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Air academy chapel

Air academy chapel (Photo credit: Wikipedia)

Over the decades I have seen my share of fires and storms, floods and winds. When very young we had a minor fire at my parent’s place. No major damage, fortunately.

Many years later there was a terrible electrical fire at the house next door. I cannot forget that scene. In fact when I woke up very early in the AM and looked out at our back yard I thought it was fog rolling across, but quickly I realized it was smoke, and went downstairs. There was a glow on the front lawn, and on going outside there the fire was, blazing out of our neighbor’s roof in bold yellows and oranges. Trouble signals went off in my brain and I woke my folks. The firefighters blazed in and protected our yard, which has very tall trees (and conditions were dry, as I recall), and saved the neighbor’s home from complete destruction, though the damage was significant.

Years after that there was a huge house fire on Woodmont Boulevard, in a home that was about a day away from the people moving in. The fire engines could be heard rolling to the scene and when they stopped I just knew it had to be close, and from the response, potentially large and thus worth exploring to see if anything serious might happen. Well, I walked up to as close to the scene as safely possible, and there it was, this magnificent home we had seen being built going up in thick smoke and flame. There was a workman slumped in shock as he watched the consuming conflagration, lamenting the loss of the cathedral ceiling he worked so hard on. And all that was left were bits and pieces of wall and foundation. But that home has since been rebuilt.

A grocery store fire some years later was one I didn’t stick around long to watch. I saw the response, saw the fire companies attacking it, but when the wind turned and that smoke came my way I made a bee line away from that scene and got inside.

Across our nation there are fires of greater scope than these, raging across the states of Colorado, New Mexico, and Utah. Watching the live pictures this evening of the fires near Colorado Springs and the Air Force Academy, I could not help but feel sorrow for the people who will return and see what remains of their homes. It was plain from the video that many homes were burning, structures blazing rapidly up as the dryness consumes the state and lightning sets off the tinderbox. It is not a good feeling to stand or sit and watch that going on, and it is a hellish scene indeed.

Ironic, isn’t it, that there were a few storms in Colorado, but all they did was set off the fires and did not bring any worthwhile rain? In fact one of the meteorologists said that the air is so dry that the rainfall did not even reach the ground, and the winds from the storms that did materialize served only to fan the fires to what we can see tonight on our televisions. There are only so many first responders for those areas, and it will take a miraculous amount of soaking rain to help control those fires.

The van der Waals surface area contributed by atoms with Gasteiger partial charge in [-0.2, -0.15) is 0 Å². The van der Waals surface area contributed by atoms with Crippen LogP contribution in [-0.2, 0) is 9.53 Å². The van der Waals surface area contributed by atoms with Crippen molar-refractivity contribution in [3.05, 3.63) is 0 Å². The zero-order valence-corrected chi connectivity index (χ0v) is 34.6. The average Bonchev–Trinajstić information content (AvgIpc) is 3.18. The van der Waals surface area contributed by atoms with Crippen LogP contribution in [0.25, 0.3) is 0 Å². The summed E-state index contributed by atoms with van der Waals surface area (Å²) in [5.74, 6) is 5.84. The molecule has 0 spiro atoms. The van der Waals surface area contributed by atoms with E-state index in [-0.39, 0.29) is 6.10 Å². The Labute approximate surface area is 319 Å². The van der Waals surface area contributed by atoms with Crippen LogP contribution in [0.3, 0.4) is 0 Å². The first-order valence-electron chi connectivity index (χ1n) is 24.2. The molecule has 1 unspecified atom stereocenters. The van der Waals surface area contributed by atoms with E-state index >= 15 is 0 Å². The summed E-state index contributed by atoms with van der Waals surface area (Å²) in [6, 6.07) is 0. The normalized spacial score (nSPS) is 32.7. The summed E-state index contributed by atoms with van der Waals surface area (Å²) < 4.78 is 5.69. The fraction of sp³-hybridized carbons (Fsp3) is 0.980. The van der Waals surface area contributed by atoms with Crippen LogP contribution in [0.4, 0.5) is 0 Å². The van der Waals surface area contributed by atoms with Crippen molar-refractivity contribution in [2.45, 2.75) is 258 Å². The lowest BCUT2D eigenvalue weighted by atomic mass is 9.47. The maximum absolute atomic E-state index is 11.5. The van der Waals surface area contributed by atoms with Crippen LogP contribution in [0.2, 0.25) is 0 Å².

And then where is most of the water? Of all places it is in Florida, where certainly those citizens neither need nor want any more water, and where tornadoes have caused even more damage. Floods are washing out neighborhoods, and people there are in danger with trash and snakes in homes and yards. Yet much of the south remains in dry and drought conditions. Too much of one, too much of another, too little of one and the other…

What is happening with our weather? What has caused the extreme dryness in the west and south west and central US, the concentration of rain along the Gulf Coast, and the severe storms that happen more now at night than during the morning or afternoon in parts of the central US and the southern US? Why do storms in Colorado bring dry lightning and no decent rain to bring relief to the beleaguered residents and first responders? Is it El Nino? Is it La Nina? Is it God sending America a series of stern messages?

Whatever we call it or however we feel we have to explain what is going on, there are thousands of people in deep trouble. Now there are different roles we can play, different things we can do. Not all of us are first responders in the literal sense of being a firefighter, paramedic, or police officer, but we can pray and offer money and charitable relief for those affected. We can find out what we can do without so that those so hard – hit by natural disasters can have even the basics for life as they wait in shelters or with relatives or friends.

What can you do without? What… can you do? Think about it…. What will you do?

Colorado Sky

Colorado Sky (Photo credit: Let Ideas Compete)

Divi Logan and EDUSHIRTS, Nashville and Chicago, 2012.